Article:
With a bowl of spicy ramen noodles and Coke in a wine glass, I plan to celebrate the steady beating of my heart, pulling my body each morning from bed- despite being separated from my folks, from the one place I’ve known to be home. Despite seeing my mother aging on a Facetime call that lasts a minute or so, her wrinkles burrowed deep in her skin. Despite saying Amen and Amen to long prayers of Aunties who insist I close my eyes while we seek the protection of God. That He may build a shield around me, keep me safe from this strange place of newness, of dissociation, of a cultural shock that, regardless of what people say, does not die down, does not disappear with time. Protect me from the insanity of seeking to belong. Amen. And yet, I want it desperately. To be seen, to have my presence registered in the minds of others such that I walk into a room and people can take me in as one of them. But I cannot make myself blend in, no matter how hard I try. My Africanness is the first mask, the first thing that speaks on my behalf before I can utter a word. I’ve never had to be this self-conscious my whole life until coming here and suddenly I make myself the subject of autopsy- I experiment with my fractures, break open and interrogate parts of my identity, seal it back up and knife a thin line of condemnation over my susceptibility, my loneliness mapped with grief, my stitched-deep vulnerability that leaves me open, endlessly. This devastating longing creeps into everything.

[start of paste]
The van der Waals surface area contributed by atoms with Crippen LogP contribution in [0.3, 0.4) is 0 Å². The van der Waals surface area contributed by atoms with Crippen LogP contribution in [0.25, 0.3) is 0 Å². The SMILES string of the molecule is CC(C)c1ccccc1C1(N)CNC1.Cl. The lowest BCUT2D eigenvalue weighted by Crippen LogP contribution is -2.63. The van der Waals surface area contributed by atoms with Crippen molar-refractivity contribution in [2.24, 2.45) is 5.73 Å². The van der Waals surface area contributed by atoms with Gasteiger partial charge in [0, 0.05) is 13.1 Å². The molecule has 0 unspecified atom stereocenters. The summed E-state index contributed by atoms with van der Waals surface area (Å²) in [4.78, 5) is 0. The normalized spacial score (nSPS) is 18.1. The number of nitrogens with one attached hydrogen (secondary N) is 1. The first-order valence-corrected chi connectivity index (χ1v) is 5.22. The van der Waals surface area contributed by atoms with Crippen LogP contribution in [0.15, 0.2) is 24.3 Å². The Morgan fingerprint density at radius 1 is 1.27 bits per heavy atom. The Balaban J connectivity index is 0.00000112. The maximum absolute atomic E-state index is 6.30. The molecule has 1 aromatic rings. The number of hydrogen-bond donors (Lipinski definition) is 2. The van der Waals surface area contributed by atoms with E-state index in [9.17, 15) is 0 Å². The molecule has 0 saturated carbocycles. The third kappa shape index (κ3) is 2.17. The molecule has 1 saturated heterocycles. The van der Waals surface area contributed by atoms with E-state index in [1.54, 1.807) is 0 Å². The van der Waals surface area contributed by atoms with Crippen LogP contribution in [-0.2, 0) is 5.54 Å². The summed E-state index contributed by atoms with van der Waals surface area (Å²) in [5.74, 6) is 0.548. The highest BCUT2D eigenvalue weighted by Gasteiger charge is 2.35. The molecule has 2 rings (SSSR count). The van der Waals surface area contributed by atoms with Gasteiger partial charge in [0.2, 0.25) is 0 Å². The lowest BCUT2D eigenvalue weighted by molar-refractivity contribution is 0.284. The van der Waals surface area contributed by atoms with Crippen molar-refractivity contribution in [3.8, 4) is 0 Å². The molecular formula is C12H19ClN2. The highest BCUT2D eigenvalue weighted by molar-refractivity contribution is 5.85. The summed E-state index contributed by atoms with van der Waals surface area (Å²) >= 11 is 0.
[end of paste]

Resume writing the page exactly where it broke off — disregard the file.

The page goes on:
And silly me- I should celebrate three bubble dots. The sweetness of friendship. Fingers typing letters on a screen, thinking of me. And a message that smoothens the crease between what we don’t see coming and the grace of recovery: Oh no! Did you cut yourself ? I have cups. Coming over with some.
“Safe Space Part 3” by Shanina Dionna
I think of ways I can remain thankful. What we forget to cherish, we risk neglecting. I want to flutter between all the memories, good and bad. I want to move through my days unbounded by time. Feel the texture of everything with the tips of my fingers. Dig a fork into Polish sausage and rings of onions. The melting of butter and apricot jam on my tongue. To move and be moved
Cobwebs: A Study Travis Chi Wing Lau
I take heed less to take than to pay more attention to the work of spiders: so I follow the lines of safety, the loose architecture of living together alone, a reclusiveness challenged only by beak by rain by hungry luck, they who mend house, who mend home with silken life after every catastrophe douses them with waters, swollen with the smells of a dog’s joy lost and found because both know to bury things now and trust they will find them again.
“Instructions” by Katie Garth
Quarantine Procedures Travis Chi Wing Lau